There is no consensus about definitive treatment of residual OSD. Trail [1] compared two groups of patients with symptomatic OSD over a 4-5 year follow-up period. One group was treated by tibial sequestrectomy and one group was treated conservatively. Sequestrectomy did not offer significant benefit over conservative treatment and a significant complication rate was reported. Ferciot and Thompson described excision of the ossicles without excision of the tibia tubercle prominence [8,9]. Flowers and Bhadreshwar reported results of a modified Ferciot procedure in 35 patients [3].They achieved pain relief in 95% of patients and reduction of the prominence in 85% with minimal complications. Orava et al [5] summarized their experience with 70 operations on 67 patients with late unresolved OSD. Mean age of their patients was 19.6 years. Excision was performed in 62 cases. The reported outcome was excellent or good in 56 cases, moderate in 9, poor in 3 and unknown in 2 patients. Binazzi et al [4] described surgical treatment of 15 patients with OSD. There was one fair and no poor result. The authors concluded that removal of all loose intratendinous ossicles associated with prominent tibial tubercles is the procedure of choice, both from the functional and cosmetic points of view. Mital et al [2] reviewed a cohort of 118 patients with OSD. Fourteen patients (fifteen knees) had a distinct and separate ossicle at the proximal aspect of the tibial tubercle. Resection of the ossicles brought relief of symptoms. The authors concluded that unresolved OSD patients suffered from avulsion of the proximal cartilaginous part of the tibia tubercle and should be treated by surgical excision.

We describe the results of treatment in 22 young adult patients with known OSD treated by simple excision of mobile ossicles. All our patients suffered from pain with kneeling and direct pressure over the ossicles. All patients were mature or at the end of skeletal maturity according to their physis appearance. Sixteen patients had a clinically mobile ossicle and all but one showed clear separation of the ossicles from the tibial tubercle (Fig. 1). Based on our experience, we have devised a treatment algorithm (Fig. 2). We believe that the key factors for successful surgical treatment are clear visualization of separation on lateral knee x-ray view and a clinical mobility positive test (firm grasping of the prominent part of the tubercle and its sliding movement). Our results are uniformly good; the only one failure related to mistaken inclusion criteria where the lateral x-ray did not show clear ossicle separation.

Discussion :

Figure 1: Appearance of free ossicle and spiky deformity of the underlying apophysis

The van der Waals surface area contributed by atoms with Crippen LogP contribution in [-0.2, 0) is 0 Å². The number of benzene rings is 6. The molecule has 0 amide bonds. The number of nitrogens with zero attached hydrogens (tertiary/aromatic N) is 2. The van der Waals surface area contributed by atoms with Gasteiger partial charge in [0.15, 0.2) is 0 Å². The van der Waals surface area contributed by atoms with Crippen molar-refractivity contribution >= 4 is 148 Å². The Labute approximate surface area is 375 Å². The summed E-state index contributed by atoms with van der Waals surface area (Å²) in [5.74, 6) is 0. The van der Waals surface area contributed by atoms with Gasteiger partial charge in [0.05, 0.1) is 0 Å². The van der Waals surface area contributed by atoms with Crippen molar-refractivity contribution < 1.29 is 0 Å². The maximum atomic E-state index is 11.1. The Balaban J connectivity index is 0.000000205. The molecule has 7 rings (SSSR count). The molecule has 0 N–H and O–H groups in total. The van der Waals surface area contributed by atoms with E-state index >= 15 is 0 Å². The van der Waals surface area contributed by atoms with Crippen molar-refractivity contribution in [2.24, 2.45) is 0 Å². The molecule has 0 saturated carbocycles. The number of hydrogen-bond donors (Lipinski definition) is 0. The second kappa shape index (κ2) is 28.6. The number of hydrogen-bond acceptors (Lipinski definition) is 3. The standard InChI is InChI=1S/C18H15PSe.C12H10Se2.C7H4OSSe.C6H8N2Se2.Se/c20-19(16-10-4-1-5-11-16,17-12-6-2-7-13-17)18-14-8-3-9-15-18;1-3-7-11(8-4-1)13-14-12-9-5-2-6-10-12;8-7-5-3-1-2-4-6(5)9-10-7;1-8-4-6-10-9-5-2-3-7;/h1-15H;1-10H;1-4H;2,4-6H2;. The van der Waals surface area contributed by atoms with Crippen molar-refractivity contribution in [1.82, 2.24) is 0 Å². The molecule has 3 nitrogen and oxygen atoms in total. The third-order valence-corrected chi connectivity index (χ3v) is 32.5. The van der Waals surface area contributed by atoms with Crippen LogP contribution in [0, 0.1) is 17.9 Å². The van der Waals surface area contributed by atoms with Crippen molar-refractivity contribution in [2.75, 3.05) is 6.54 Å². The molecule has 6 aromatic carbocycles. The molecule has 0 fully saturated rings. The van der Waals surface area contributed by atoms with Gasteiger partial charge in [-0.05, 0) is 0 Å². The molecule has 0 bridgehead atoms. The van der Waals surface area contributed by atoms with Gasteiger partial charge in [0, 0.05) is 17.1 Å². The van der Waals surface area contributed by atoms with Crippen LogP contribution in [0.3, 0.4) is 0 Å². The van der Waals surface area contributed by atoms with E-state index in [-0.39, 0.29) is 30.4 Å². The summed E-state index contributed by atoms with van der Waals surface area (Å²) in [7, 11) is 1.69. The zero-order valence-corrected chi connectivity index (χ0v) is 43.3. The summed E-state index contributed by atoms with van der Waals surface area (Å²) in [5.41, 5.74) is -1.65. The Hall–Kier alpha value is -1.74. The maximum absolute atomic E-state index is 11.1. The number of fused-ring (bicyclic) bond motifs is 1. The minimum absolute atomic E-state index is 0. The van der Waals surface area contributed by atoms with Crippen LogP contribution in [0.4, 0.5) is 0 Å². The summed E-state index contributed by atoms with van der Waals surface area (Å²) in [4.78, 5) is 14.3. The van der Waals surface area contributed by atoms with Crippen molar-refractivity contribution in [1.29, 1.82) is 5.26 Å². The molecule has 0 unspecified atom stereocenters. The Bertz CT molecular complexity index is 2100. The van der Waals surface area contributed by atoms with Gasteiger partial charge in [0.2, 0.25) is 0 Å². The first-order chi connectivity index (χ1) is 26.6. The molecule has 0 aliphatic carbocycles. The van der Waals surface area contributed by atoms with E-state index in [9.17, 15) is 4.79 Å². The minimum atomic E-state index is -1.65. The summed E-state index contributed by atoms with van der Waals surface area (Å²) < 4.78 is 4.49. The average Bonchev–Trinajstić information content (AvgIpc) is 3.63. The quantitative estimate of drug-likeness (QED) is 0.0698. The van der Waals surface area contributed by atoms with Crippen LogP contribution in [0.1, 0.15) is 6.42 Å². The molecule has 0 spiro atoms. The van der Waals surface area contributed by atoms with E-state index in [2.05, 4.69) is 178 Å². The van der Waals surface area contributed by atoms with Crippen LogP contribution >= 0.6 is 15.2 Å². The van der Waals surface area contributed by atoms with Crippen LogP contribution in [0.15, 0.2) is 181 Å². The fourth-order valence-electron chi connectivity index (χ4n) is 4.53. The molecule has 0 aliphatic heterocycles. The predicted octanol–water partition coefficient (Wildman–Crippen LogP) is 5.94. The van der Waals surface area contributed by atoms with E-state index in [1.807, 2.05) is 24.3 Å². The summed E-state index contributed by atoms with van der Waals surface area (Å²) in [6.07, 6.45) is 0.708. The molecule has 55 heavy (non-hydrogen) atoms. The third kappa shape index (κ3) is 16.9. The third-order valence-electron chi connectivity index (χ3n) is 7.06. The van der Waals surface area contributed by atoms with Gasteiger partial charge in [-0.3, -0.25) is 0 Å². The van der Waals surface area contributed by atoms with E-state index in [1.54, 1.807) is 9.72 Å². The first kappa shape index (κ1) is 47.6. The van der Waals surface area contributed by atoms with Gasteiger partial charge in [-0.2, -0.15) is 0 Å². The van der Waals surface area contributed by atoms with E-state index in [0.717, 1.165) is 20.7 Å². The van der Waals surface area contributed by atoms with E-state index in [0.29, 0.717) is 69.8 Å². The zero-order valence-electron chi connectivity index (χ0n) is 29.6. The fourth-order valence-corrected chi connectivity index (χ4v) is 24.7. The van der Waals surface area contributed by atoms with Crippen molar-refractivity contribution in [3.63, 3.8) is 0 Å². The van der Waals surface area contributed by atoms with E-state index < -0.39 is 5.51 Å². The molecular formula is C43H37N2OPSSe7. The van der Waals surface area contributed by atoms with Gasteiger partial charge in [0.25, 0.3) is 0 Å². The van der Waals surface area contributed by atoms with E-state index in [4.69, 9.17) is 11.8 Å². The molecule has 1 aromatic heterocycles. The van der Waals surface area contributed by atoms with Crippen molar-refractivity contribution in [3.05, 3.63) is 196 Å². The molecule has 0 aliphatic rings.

Figure 2:Treatment algorithm



  1. Trail IA (1988) Tibial sequestrectomy in the management of Osgood-Schlatter disease. J Pediatr Orthop 8:554-557

  2. Mital MA, Matza RA, Cohen J (1980) The so-called unresolved Osgood-Schlatter lesion: a concept based on fifteen surgically treated lesions. J Bone Joint Surg Am 62:732-739

  3. Flowers MJ, Bhadreshwar DR (1995) Tibial tuberosity excision for symptomatic Osgood-Schlatter disease. J Pediatr Orthop 15:292-297

  4. Binazzi R, Felli L, Vaccari V, Borelli P (1993) Surgical treatment of unresolved Osgood-Schlatter lesion. Clin Orthop Relat Res 289:202-204

  5. Orava S, Malinen L, Karpakka J, Kvist M, Leppilahti J, Rantanen J, Kujala UM (2000) Results of surgical treatment of unresolved Osgood–Schlatter lesion. Ann Chir Gynaecol 89:298-302

  6. Robertsen K, Kristensen O, Sommer J (1996) Pseudoarthrosis between a patellar tendon ossicle and the tibial tuberosity in Osgood-Schlatter's disease. Scan J Med Sci Sports 6:57-59

  7. Lynch MC, Walsh HP (1991) Tibia recurvatum as a complication of Osgood-Schlatter's disease: a report of two cases. J Pediatr Orthop 11:543-544

  8. Ferciot CF (1995) Surgical management of anterior tibial epiphysis. Clin Orthop 5:204-206

  9. Thompson JEM (1956) Operative treatment of osteochondritis of the tibial tubercle. J Bone Joint Surg Am 38:142-148


This is a peer reviewed paper 

Please cite as: Gabriel Nierenberg: Surgical Treatment Of Osgood–Schlatter Disease In Young Adults: Role Of The Mobile Osseous Fragment

J.Orthopaedics 2010;7(3)e12





Arthrocon 2011

Refresher Course in Hip Arthroplasty

13th March,  2011

At Malabar Palace,
Calicut, Kerala, India

Download Registration Form

For Details
Dr Anwar Marthya,
Ph:+91 9961303044



Powered by



© Copyright of articles belongs to the respective authors unless otherwise specified.Verbatim copying, redistribution and storage of this article permitted provided no restrictions are imposed on the access and a hyperlink to the original article in Journal of Orthopaedics maintained. All opinion stated are exclusively that of the author(s).
Journal of Orthopaedics upholds the policy of Open Access to Scientific literature.